- Year: 2014
- Author: A. J. Browna & Jacob Deem
- Journal Name: Regional Studies
- Country: Australia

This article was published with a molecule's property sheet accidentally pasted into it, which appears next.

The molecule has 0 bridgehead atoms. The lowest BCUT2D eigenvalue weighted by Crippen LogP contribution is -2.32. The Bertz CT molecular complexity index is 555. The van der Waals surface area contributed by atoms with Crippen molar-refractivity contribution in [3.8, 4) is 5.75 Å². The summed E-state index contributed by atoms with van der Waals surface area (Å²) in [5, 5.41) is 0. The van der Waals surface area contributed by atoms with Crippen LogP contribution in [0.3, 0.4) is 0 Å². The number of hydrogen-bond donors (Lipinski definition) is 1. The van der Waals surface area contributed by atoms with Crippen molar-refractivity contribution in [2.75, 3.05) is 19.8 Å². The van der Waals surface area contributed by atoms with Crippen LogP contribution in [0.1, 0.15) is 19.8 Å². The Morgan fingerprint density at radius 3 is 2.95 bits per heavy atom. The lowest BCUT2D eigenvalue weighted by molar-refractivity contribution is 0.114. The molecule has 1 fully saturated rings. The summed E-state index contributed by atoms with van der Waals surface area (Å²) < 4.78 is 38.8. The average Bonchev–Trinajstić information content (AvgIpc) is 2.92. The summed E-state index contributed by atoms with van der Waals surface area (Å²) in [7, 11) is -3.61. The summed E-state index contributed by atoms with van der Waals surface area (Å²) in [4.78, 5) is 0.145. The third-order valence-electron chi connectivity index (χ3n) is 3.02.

Studies of regional identification are integral to the role of regionalism in political development, but how does one study regionalism when subnational political scales and regional political culture may be out of alignment? This question is tackled using Australia, a federation theorized as having possibly hit a regionalization 'ceiling effect', but which empirical study using a moderate relational approach shows to have not one regionalism but two within its political culture: formal 'state-regionalism' reflected in its federal system and a more organic 'region-regionalism' only thinly reflected in political structure, albeit apparently still consistent with federalism. Both are identified as politically salient and reflected in institutional preferences, but as also reinforcing debates that regionalization from a devolutionary perspective is far from complete, as manifested in citizen support for new regional government. The results better inform reform debates and provide departure points for research.